Netflix’s Love Wedding Repeat is the latest romantic comedy from writer-director Dean Craig, exploring the impact of a seating plan on the various fates of its colourful cast of characters. Although the palatial Italian setting and classical soundtrack might trick you into a luxurious sense of escapism, we are unfortunately sat at the ‘English Table’ for this piece, wishing we were anywhere else.
A clear attempt to re-imagine Richard Curtis’ Four Weddings and a Funeral, the film follows the awkwardly charming, and painfully British, Jack (Sam Claflin), chasing after his American dream girl Dina (Olivia Munn) at a wedding. However, this classic storyline is twisted by the ‘repeat’ aspect of the piece, exploring how the accidental sedation of various characters dramatically alters the evening’s course of events.
Although the concept has textbook romcom promise, it deeply fails in its realisation. The relationship between Jack and Dina is bland, lacking a strong basis and any chemistry. The couple that should propel this piece instead leave it utterly unfulfilling in every time frame. This is in large part down to Munn’s uninspiring performance, derived from her character’s lack of written substance. Tied in with the tired trope in cinema that sees the female lead positioned as a beautiful but blank ideal for the male protagonist to achieve, Dina is afforded no development of character. Without an interesting female lead, this film, and the relationship it champions, falls completely flat.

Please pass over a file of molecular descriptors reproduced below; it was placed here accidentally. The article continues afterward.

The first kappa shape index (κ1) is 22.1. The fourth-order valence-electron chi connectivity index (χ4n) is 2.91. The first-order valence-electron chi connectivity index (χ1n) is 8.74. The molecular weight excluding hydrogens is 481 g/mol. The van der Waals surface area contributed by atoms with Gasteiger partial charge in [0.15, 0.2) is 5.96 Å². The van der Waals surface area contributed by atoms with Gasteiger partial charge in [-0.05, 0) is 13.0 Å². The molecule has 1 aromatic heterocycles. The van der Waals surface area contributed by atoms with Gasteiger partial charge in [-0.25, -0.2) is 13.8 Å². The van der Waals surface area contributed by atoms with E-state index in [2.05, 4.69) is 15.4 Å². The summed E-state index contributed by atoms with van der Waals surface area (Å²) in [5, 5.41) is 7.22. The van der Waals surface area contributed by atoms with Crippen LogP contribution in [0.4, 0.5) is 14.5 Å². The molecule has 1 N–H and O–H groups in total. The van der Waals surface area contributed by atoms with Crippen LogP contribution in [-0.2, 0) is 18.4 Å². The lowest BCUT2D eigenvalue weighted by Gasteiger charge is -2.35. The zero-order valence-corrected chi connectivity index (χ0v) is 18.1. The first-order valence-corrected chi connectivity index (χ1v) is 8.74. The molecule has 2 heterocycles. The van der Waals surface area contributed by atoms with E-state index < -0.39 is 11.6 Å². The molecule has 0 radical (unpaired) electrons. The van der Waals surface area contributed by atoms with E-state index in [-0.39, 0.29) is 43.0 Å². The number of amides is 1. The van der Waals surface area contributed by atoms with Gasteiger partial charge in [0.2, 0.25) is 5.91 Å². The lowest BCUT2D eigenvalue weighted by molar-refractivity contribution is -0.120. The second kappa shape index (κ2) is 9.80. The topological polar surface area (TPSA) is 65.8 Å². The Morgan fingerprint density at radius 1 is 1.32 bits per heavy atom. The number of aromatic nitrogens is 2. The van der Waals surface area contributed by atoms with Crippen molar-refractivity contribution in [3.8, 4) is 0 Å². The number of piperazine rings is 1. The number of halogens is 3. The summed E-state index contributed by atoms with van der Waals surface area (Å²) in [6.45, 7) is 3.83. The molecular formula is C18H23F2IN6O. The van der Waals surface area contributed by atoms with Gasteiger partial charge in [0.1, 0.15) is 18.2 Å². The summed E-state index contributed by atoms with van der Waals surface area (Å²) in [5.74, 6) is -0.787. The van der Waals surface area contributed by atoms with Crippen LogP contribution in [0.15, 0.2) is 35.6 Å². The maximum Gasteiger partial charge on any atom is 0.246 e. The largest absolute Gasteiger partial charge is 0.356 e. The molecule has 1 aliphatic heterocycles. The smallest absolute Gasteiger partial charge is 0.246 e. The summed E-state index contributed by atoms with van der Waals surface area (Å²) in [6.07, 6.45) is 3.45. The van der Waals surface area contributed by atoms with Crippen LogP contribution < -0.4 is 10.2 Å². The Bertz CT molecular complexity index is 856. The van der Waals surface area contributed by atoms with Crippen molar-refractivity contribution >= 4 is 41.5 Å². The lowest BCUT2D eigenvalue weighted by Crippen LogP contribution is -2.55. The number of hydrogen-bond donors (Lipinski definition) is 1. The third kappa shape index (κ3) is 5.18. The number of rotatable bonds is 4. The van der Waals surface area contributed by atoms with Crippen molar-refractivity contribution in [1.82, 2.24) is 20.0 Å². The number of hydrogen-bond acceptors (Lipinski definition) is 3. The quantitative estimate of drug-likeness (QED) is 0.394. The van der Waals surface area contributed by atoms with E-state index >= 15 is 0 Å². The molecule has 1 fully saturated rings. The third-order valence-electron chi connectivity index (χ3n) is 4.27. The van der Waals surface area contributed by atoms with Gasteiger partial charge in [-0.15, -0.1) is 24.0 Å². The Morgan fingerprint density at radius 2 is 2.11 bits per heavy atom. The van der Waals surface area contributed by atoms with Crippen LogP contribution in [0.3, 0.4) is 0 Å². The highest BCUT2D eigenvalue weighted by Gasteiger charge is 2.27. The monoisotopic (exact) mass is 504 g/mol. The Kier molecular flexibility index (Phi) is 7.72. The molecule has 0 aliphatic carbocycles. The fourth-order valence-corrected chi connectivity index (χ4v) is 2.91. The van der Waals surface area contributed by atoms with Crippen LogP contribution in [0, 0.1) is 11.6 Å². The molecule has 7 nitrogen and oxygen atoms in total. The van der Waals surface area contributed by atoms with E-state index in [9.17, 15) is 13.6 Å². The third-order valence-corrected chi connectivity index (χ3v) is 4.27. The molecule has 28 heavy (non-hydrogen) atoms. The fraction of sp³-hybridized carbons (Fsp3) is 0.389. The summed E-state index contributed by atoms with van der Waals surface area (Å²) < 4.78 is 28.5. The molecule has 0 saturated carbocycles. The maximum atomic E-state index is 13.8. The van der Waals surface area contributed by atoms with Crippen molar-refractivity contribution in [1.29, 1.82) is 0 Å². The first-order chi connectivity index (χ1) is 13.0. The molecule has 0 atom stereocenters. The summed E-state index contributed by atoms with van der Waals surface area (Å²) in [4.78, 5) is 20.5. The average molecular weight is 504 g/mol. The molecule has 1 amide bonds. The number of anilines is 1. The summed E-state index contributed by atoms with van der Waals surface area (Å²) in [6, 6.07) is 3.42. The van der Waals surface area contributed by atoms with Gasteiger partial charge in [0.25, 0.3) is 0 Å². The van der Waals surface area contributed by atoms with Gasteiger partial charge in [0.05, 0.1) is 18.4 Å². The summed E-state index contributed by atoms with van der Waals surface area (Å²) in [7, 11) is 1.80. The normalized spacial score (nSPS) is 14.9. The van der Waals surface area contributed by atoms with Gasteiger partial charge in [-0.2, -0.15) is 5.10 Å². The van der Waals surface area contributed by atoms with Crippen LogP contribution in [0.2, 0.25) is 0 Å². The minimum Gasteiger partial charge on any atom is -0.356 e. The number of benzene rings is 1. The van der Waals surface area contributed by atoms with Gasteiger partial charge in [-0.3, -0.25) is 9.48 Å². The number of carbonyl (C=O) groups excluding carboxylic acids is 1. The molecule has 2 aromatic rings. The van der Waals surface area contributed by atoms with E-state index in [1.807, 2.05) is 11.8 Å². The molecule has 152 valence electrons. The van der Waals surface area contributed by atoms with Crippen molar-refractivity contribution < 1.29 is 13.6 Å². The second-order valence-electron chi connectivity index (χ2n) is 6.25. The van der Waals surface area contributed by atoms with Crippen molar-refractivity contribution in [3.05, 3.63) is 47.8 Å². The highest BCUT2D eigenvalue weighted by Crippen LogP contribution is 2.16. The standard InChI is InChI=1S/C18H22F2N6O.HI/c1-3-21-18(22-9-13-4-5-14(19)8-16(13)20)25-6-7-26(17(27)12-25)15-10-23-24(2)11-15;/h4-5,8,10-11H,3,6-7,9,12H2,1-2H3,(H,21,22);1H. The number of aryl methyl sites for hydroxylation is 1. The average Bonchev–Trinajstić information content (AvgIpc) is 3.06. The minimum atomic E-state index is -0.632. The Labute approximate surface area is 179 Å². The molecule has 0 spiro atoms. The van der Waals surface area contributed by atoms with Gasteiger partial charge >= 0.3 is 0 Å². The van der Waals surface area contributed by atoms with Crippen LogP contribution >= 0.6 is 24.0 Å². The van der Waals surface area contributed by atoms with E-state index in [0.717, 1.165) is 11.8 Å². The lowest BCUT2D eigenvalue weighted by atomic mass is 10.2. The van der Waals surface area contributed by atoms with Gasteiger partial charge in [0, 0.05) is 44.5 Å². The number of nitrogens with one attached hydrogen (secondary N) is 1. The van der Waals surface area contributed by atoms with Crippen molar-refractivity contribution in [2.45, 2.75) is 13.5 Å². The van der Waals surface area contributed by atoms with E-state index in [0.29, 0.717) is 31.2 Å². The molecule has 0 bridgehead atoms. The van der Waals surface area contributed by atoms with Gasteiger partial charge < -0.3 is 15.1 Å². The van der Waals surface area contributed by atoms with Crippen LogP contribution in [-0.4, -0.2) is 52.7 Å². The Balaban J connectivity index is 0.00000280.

The surrounding characters also severely lack the necessary depth and texture to make this a worthwhile viewing. Presented as caricatures, each has an individual joke that is repeated to death. As the next character is put to sleep and the cycle restarts, I ask myself how many more dick jokes this monstrosity can cram in, and what adult actually sat down and wrote this. Was their intention to strip this bawdy humour of all its joy, leaving the audience entirely desensitised to its crude comedy?
Although there are some genuinely funny moments, specifically found in its poking fun at the downfalls of classic ‘Britishness’ and the unpleasant Sidney’s (Tim Key) uncomfortable ramblings, these are left truly adrift in a sea of misses. The characters are simply so unlikeable you don’t want to laugh with them or at them, you just want to leave.
Moments of genuine tenderness can be found in the brother-sister dynamic, and some of the unexpected unions of the final act. However, these also lose their weight when positioned next to the chaos of the first, much longer half. It truly feels like you are watching two different films; one a pitiful attempt at a farcical comedy, and the other a subpar romance. Because of this, viewers are not set up to believe in or root for the success of these characters, as little growth or development is provided. Additionally, although the ‘repeat’ element is pivotal to the narrative, after the long, messy start the idea of this ‘repeat’ filled me with a sense of dread at having to relive it all over again. The smartest thing writer-director Craig did was cram most of these repetitions into a quick montage, freeing us from this monotonous nightmare.
I never expected to be dazzled by Love Wedding Repeat. I had no doubt it was not going to be a film that transformed my perceptions of love, friendship, or destiny. But I did expect to be entertained, and on this front it did not deliver.
Love, Wedding, Delete.
Image: Bam Bam Gucci via Wikipedia